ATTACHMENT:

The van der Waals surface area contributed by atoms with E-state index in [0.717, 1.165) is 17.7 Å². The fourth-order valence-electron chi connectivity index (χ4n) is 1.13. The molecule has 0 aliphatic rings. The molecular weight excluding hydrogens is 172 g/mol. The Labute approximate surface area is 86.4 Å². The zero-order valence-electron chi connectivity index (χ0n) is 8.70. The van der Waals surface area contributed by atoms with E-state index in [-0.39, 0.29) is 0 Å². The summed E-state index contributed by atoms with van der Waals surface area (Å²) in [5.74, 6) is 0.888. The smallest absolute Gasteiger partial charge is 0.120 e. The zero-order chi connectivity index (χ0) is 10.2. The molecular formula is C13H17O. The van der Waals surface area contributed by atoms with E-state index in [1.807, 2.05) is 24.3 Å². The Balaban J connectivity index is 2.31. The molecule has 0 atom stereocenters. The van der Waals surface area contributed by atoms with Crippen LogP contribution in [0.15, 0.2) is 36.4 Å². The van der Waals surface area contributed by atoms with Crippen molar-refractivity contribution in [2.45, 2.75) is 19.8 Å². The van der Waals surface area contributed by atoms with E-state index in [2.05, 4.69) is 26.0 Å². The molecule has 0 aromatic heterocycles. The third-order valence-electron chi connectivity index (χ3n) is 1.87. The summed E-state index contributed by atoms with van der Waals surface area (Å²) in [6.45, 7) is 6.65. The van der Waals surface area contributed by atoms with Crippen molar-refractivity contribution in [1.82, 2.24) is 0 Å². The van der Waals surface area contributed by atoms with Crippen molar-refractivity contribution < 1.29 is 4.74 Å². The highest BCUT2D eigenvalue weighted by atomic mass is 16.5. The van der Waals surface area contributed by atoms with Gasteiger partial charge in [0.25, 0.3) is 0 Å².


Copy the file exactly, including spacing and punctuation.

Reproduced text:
The van der Waals surface area contributed by atoms with E-state index in [0.717, 1.165) is 17.7 Å². The fourth-order valence-electron chi connectivity index (χ4n) is 1.13. The molecule has 0 aliphatic rings. The molecular weight excluding hydrogens is 172 g/mol. The Labute approximate surface area is 86.4 Å². The zero-order valence-electron chi connectivity index (χ0n) is 8.70. The van der Waals surface area contributed by atoms with E-state index in [-0.39, 0.29) is 0 Å². The summed E-state index contributed by atoms with van der Waals surface area (Å²) in [5.74, 6) is 0.888. The smallest absolute Gasteiger partial charge is 0.120 e. The zero-order chi connectivity index (χ0) is 10.2. The molecular formula is C13H17O. The van der Waals surface area contributed by atoms with E-state index in [1.807, 2.05) is 24.3 Å². The Balaban J connectivity index is 2.31. The molecule has 0 atom stereocenters. The van der Waals surface area contributed by atoms with Crippen LogP contribution in [0.15, 0.2) is 36.4 Å². The van der Waals surface area contributed by atoms with Crippen molar-refractivity contribution in [2.45, 2.75) is 19.8 Å². The van der Waals surface area contributed by atoms with E-state index in [2.05, 4.69) is 26.0 Å². The molecule has 0 aromatic heterocycles. The third-order valence-electron chi connectivity index (χ3n) is 1.87. The summed E-state index contributed by atoms with van der Waals surface area (Å²) in [6.45, 7) is 6.65. The van der Waals surface area contributed by atoms with Crippen molar-refractivity contribution in [1.82, 2.24) is 0 Å². The van der Waals surface area contributed by atoms with Crippen molar-refractivity contribution < 1.29 is 4.74 Å². The highest BCUT2D eigenvalue weighted by atomic mass is 16.5. The van der Waals surface area contributed by atoms with Gasteiger partial charge in [0.25, 0.3) is 0 Å².